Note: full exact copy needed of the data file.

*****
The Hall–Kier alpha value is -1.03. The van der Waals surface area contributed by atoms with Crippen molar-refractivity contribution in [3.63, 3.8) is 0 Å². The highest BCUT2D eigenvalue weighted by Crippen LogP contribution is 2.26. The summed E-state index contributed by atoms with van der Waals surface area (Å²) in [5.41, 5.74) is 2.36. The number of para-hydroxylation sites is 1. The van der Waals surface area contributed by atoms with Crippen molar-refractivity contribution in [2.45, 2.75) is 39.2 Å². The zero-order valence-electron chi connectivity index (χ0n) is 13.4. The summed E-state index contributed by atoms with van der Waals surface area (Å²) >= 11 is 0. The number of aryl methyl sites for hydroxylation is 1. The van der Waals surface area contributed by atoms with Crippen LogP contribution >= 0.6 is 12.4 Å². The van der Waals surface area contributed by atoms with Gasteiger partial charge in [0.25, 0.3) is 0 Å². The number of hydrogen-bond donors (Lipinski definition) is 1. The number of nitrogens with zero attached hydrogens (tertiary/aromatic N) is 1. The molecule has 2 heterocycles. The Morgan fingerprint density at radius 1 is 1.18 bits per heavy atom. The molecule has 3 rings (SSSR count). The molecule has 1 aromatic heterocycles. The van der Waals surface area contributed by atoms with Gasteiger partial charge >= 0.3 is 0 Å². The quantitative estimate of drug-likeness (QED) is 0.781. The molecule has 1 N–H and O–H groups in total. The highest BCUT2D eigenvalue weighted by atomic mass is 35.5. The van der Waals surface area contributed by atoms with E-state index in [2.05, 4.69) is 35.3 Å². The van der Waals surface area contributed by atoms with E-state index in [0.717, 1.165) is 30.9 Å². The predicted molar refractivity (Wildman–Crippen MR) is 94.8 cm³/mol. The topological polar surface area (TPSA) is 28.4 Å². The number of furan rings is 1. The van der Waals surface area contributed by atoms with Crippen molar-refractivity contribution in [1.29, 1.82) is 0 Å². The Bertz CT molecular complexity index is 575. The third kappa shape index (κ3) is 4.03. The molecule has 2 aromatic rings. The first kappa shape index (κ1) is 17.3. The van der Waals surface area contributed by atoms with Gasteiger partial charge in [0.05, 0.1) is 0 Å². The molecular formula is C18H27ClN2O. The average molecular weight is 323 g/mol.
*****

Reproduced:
The Hall–Kier alpha value is -1.03. The van der Waals surface area contributed by atoms with Crippen molar-refractivity contribution in [3.63, 3.8) is 0 Å². The highest BCUT2D eigenvalue weighted by Crippen LogP contribution is 2.26. The summed E-state index contributed by atoms with van der Waals surface area (Å²) in [5.41, 5.74) is 2.36. The number of para-hydroxylation sites is 1. The van der Waals surface area contributed by atoms with Crippen molar-refractivity contribution in [2.45, 2.75) is 39.2 Å². The zero-order valence-electron chi connectivity index (χ0n) is 13.4. The summed E-state index contributed by atoms with van der Waals surface area (Å²) >= 11 is 0. The number of aryl methyl sites for hydroxylation is 1. The van der Waals surface area contributed by atoms with Crippen LogP contribution >= 0.6 is 12.4 Å². The van der Waals surface area contributed by atoms with Gasteiger partial charge in [0.25, 0.3) is 0 Å². The number of hydrogen-bond donors (Lipinski definition) is 1. The number of nitrogens with zero attached hydrogens (tertiary/aromatic N) is 1. The molecule has 2 heterocycles. The Morgan fingerprint density at radius 1 is 1.18 bits per heavy atom. The molecule has 3 rings (SSSR count). The molecule has 1 aromatic heterocycles. The van der Waals surface area contributed by atoms with Gasteiger partial charge >= 0.3 is 0 Å². The quantitative estimate of drug-likeness (QED) is 0.781. The molecule has 1 N–H and O–H groups in total. The highest BCUT2D eigenvalue weighted by atomic mass is 35.5. The van der Waals surface area contributed by atoms with E-state index in [2.05, 4.69) is 35.3 Å². The van der Waals surface area contributed by atoms with E-state index in [0.717, 1.165) is 30.9 Å². The predicted molar refractivity (Wildman–Crippen MR) is 94.8 cm³/mol. The topological polar surface area (TPSA) is 28.4 Å². The number of furan rings is 1. The van der Waals surface area contributed by atoms with Crippen molar-refractivity contribution in [1.29, 1.82) is 0 Å². The Bertz CT molecular complexity index is 575. The third kappa shape index (κ3) is 4.03. The molecule has 2 aromatic rings. The first kappa shape index (κ1) is 17.3. The van der Waals surface area contributed by atoms with Gasteiger partial charge in [0.05, 0.1) is 0 Å². The molecular formula is C18H27ClN2O. The average molecular weight is 323 g/mol.